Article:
Wildlife and Countryside deliver a phenomenal year of initiatives
As the academic year comes to a close, we would like to celebrate the fantastic year our Wildlife and Countryside department has had in 2022/23.
Catering to students with an interest in the natural world, environmental conservation and habitat management, the Wildlife and Countryside team at Bridgend College has led a superb array of initiatives over the past 10 months. Their efforts have provided a breadth of opportunities for students to get involved in, showcasing the full range of career options available in this field.
“I was amazed with how engaged the tutors were with each member of the group. Despite there being 15 of us on the course, I have always felt included in the conversation. I feel that the course tutors really helped to make an already intriguing course even better.”
Harvey Stanislaw, Wildlife and Countryside L3 student
The list of projects undertaken by Wildlife and Countryside this year is long and varied, including water vole monitoring, habitat conservation in Rhondda Cynon Taf, gorse clearance at the Parc Slip Nature Reserve, and the identification of the rare Violet Oil beetle on the College’s own Pencoed Campus.
Our students have displayed an outstanding level of enthusiasm, testament to their drive and engagement with the syllabus.
With so many to choose from, here are two of our conservation highlights from this academic year:
Marsh Fritillary Butterfly
One of the most notable pieces of work that the department has undertaken this year is in regards to the Marsh Fritillary butterfly. An endangered species of butterfly within Europe, the species has declined by 79% across the UK since the 1970s, with populations now mainly restricted to the south and west of the UK.
Within Wales, conservation efforts are underway to monitor Marsh Fritillary populations and to better manage their existing habitats, the loss of marshy grasslands being a key factor behind its decline.
The College has been working in partnership with the Initiative for Nature Conservation Cymru (INCC). They have been involved in the management and monitoring of Llantrisant Common since 2021, a Site of Special Scientific Interest (SSSI), creating desirable habitats for the butterfly and maintaining plantings of suitable flora.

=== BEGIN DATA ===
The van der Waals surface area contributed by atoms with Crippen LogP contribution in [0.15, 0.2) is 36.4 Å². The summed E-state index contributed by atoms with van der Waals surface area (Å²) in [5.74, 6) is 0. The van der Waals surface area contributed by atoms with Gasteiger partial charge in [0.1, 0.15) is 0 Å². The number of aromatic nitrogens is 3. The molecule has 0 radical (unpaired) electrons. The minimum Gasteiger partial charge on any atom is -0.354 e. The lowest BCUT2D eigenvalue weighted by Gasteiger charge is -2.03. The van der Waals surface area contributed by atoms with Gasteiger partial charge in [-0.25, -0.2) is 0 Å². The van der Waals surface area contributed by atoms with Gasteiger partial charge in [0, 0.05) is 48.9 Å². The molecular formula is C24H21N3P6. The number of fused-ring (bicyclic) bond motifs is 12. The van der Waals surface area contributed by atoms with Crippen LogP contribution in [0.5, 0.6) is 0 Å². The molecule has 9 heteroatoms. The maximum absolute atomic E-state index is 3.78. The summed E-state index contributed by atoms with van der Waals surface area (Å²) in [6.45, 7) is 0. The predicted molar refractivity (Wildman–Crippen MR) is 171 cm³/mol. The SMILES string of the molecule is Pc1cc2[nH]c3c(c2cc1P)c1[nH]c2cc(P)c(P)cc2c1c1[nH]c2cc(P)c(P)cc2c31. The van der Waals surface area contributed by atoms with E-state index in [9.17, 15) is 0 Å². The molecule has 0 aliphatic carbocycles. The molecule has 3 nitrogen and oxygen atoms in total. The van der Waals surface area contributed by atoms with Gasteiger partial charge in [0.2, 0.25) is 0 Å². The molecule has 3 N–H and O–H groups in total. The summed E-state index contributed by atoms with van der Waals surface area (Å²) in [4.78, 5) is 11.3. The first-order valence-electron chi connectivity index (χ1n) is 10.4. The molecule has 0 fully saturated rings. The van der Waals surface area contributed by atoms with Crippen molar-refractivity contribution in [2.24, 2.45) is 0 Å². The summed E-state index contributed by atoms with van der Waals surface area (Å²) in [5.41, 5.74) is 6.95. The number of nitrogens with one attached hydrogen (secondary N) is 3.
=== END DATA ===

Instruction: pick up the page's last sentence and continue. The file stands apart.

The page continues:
Furthermore, the partnership has been instrumental in identifying a new area near Tonyrefail to develop into a suitable habitat for the species. Our Conservation Volunteers and the INCC have spent time replanting the site, creating another local haven for the Marsh Fritillary to thrive.
European Eels are a ‘critically endangered’ species, as classified by the IUCN Red List of Threatened Species, having suffered a drastic decline in numbers since the 1990s due to over-farming.
The project began after a team member from ‘A River for All’, an initiative run by South East Wales Rivers Trust (SEWRT), visited the College to speak to Wildlife and Countryside Level 3 students. They discussed the work they were doing with European eels and freshwater species within Wales, which encouraged the students to spearhead the College’s own efforts. ‘A River for All’ supplied not only the eels themselves but also the equipment needed to look after them.
From early May this year, the College raised 15 eels which allowed students to have a first-hand understanding of the different stages of the eel life cycle. The eels will be reintroduced to the wild to help increase native populations.
“It’s fair to say that the vast majority, if not all, of Wildlife and Countryside students have had their course enriched by the experience.”
Harvey Stanislaw, Wildlife and Countryside L3 student, in reference to the European eels initiative